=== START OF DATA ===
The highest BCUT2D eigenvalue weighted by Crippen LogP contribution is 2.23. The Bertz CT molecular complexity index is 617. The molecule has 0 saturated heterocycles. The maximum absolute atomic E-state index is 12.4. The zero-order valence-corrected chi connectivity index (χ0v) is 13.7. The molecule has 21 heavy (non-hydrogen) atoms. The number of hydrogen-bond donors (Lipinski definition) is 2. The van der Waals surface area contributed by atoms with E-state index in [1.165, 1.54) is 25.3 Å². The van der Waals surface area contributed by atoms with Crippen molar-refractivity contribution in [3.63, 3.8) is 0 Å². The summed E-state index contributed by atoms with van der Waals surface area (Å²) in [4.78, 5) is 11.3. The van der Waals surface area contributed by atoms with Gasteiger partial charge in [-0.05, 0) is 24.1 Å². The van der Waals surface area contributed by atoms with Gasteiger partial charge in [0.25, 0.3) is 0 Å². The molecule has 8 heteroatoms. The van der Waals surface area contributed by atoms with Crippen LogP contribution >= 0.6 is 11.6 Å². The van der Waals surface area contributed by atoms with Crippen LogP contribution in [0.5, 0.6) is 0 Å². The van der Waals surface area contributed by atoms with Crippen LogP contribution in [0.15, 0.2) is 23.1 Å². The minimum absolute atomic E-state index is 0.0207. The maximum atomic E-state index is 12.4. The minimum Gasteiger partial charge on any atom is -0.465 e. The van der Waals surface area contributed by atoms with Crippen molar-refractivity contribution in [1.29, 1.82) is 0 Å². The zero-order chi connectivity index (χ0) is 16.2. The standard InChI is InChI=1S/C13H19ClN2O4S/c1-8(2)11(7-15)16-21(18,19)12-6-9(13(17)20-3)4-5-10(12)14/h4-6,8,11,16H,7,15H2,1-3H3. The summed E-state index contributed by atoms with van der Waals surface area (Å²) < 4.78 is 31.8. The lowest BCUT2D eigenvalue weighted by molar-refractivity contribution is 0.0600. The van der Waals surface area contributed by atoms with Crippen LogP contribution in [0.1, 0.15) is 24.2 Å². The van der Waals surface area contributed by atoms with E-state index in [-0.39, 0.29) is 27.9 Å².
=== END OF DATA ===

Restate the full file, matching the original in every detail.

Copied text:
The highest BCUT2D eigenvalue weighted by Crippen LogP contribution is 2.23. The Bertz CT molecular complexity index is 617. The molecule has 0 saturated heterocycles. The maximum absolute atomic E-state index is 12.4. The zero-order valence-corrected chi connectivity index (χ0v) is 13.7. The molecule has 21 heavy (non-hydrogen) atoms. The number of hydrogen-bond donors (Lipinski definition) is 2. The van der Waals surface area contributed by atoms with E-state index in [1.165, 1.54) is 25.3 Å². The van der Waals surface area contributed by atoms with Crippen molar-refractivity contribution in [3.63, 3.8) is 0 Å². The summed E-state index contributed by atoms with van der Waals surface area (Å²) in [4.78, 5) is 11.3. The van der Waals surface area contributed by atoms with Gasteiger partial charge in [-0.05, 0) is 24.1 Å². The van der Waals surface area contributed by atoms with Gasteiger partial charge in [0.25, 0.3) is 0 Å². The molecule has 8 heteroatoms. The van der Waals surface area contributed by atoms with Crippen LogP contribution >= 0.6 is 11.6 Å². The van der Waals surface area contributed by atoms with Crippen LogP contribution in [0.5, 0.6) is 0 Å². The van der Waals surface area contributed by atoms with Crippen LogP contribution in [0.15, 0.2) is 23.1 Å². The minimum absolute atomic E-state index is 0.0207. The maximum atomic E-state index is 12.4. The minimum Gasteiger partial charge on any atom is -0.465 e. The van der Waals surface area contributed by atoms with Crippen molar-refractivity contribution in [1.29, 1.82) is 0 Å². The zero-order chi connectivity index (χ0) is 16.2. The standard InChI is InChI=1S/C13H19ClN2O4S/c1-8(2)11(7-15)16-21(18,19)12-6-9(13(17)20-3)4-5-10(12)14/h4-6,8,11,16H,7,15H2,1-3H3. The summed E-state index contributed by atoms with van der Waals surface area (Å²) < 4.78 is 31.8. The lowest BCUT2D eigenvalue weighted by molar-refractivity contribution is 0.0600. The van der Waals surface area contributed by atoms with Crippen LogP contribution in [0.1, 0.15) is 24.2 Å². The van der Waals surface area contributed by atoms with E-state index in [-0.39, 0.29) is 27.9 Å².